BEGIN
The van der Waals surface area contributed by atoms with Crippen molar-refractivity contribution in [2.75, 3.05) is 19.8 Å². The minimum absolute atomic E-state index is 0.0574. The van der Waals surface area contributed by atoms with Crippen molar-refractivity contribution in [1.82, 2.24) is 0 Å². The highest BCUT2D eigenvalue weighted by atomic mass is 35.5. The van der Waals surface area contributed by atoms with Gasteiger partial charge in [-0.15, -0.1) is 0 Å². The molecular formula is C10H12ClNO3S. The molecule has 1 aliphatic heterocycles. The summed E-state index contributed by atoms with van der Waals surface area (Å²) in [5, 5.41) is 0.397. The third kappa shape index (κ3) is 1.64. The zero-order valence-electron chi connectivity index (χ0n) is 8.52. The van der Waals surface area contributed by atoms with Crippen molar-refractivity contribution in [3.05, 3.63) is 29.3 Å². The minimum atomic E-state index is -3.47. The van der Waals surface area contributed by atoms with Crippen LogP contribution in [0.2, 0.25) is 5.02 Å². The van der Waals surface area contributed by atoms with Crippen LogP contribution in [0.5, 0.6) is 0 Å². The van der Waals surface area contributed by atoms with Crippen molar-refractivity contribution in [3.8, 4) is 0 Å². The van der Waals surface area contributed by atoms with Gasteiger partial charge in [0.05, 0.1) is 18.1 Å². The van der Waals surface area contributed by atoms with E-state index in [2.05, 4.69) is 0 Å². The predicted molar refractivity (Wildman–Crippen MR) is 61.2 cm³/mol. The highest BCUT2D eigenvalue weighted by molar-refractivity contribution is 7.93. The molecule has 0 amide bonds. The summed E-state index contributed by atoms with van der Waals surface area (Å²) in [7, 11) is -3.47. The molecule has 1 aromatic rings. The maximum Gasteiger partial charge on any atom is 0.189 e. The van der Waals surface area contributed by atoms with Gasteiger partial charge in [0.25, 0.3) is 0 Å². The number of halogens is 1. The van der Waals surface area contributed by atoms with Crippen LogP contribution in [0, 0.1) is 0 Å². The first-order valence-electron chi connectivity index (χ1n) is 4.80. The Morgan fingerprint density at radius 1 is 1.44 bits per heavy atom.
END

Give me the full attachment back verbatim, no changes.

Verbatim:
The van der Waals surface area contributed by atoms with Crippen molar-refractivity contribution in [2.75, 3.05) is 19.8 Å². The minimum absolute atomic E-state index is 0.0574. The van der Waals surface area contributed by atoms with Crippen molar-refractivity contribution in [1.82, 2.24) is 0 Å². The highest BCUT2D eigenvalue weighted by atomic mass is 35.5. The van der Waals surface area contributed by atoms with Gasteiger partial charge in [-0.15, -0.1) is 0 Å². The molecular formula is C10H12ClNO3S. The molecule has 1 aliphatic heterocycles. The summed E-state index contributed by atoms with van der Waals surface area (Å²) in [5, 5.41) is 0.397. The third kappa shape index (κ3) is 1.64. The zero-order valence-electron chi connectivity index (χ0n) is 8.52. The van der Waals surface area contributed by atoms with Crippen molar-refractivity contribution in [3.05, 3.63) is 29.3 Å². The minimum atomic E-state index is -3.47. The van der Waals surface area contributed by atoms with Crippen LogP contribution in [0.2, 0.25) is 5.02 Å². The van der Waals surface area contributed by atoms with Crippen LogP contribution in [0.5, 0.6) is 0 Å². The van der Waals surface area contributed by atoms with Crippen molar-refractivity contribution in [3.8, 4) is 0 Å². The van der Waals surface area contributed by atoms with Gasteiger partial charge in [0.05, 0.1) is 18.1 Å². The van der Waals surface area contributed by atoms with E-state index in [2.05, 4.69) is 0 Å². The predicted molar refractivity (Wildman–Crippen MR) is 61.2 cm³/mol. The highest BCUT2D eigenvalue weighted by molar-refractivity contribution is 7.93. The molecule has 0 amide bonds. The summed E-state index contributed by atoms with van der Waals surface area (Å²) in [7, 11) is -3.47. The molecule has 1 aromatic rings. The maximum Gasteiger partial charge on any atom is 0.189 e. The van der Waals surface area contributed by atoms with Gasteiger partial charge in [0.25, 0.3) is 0 Å². The number of halogens is 1. The van der Waals surface area contributed by atoms with Crippen LogP contribution in [0, 0.1) is 0 Å². The first-order valence-electron chi connectivity index (χ1n) is 4.80. The Morgan fingerprint density at radius 1 is 1.44 bits per heavy atom.